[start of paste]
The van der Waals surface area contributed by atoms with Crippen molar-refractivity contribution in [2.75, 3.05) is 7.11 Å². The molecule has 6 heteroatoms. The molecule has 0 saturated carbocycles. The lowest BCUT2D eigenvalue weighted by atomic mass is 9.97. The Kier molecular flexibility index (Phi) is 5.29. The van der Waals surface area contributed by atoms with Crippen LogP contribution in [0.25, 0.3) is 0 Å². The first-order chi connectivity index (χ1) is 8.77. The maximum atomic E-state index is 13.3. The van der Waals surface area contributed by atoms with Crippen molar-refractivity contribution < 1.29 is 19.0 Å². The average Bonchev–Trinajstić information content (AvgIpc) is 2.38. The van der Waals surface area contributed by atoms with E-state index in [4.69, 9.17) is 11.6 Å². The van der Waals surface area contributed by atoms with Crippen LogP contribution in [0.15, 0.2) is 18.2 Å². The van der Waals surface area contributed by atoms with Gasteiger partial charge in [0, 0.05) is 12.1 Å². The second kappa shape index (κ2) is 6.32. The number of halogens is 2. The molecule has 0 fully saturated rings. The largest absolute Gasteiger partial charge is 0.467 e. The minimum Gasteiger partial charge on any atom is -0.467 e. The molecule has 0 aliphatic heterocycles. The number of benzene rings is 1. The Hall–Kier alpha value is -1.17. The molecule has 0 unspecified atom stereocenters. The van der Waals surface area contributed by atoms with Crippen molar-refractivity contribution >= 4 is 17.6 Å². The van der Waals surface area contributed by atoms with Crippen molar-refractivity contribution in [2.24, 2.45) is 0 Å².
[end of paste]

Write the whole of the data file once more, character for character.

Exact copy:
The van der Waals surface area contributed by atoms with Crippen molar-refractivity contribution in [2.75, 3.05) is 7.11 Å². The molecule has 6 heteroatoms. The molecule has 0 saturated carbocycles. The lowest BCUT2D eigenvalue weighted by atomic mass is 9.97. The Kier molecular flexibility index (Phi) is 5.29. The van der Waals surface area contributed by atoms with Crippen LogP contribution in [0.25, 0.3) is 0 Å². The first-order chi connectivity index (χ1) is 8.77. The maximum atomic E-state index is 13.3. The van der Waals surface area contributed by atoms with Crippen molar-refractivity contribution < 1.29 is 19.0 Å². The average Bonchev–Trinajstić information content (AvgIpc) is 2.38. The van der Waals surface area contributed by atoms with E-state index in [4.69, 9.17) is 11.6 Å². The van der Waals surface area contributed by atoms with Crippen LogP contribution in [0.15, 0.2) is 18.2 Å². The van der Waals surface area contributed by atoms with Gasteiger partial charge in [0, 0.05) is 12.1 Å². The second kappa shape index (κ2) is 6.32. The number of halogens is 2. The molecule has 0 fully saturated rings. The largest absolute Gasteiger partial charge is 0.467 e. The minimum Gasteiger partial charge on any atom is -0.467 e. The molecule has 0 aliphatic heterocycles. The number of benzene rings is 1. The Hall–Kier alpha value is -1.17. The molecule has 0 unspecified atom stereocenters. The van der Waals surface area contributed by atoms with Crippen molar-refractivity contribution >= 4 is 17.6 Å². The van der Waals surface area contributed by atoms with Crippen molar-refractivity contribution in [2.24, 2.45) is 0 Å².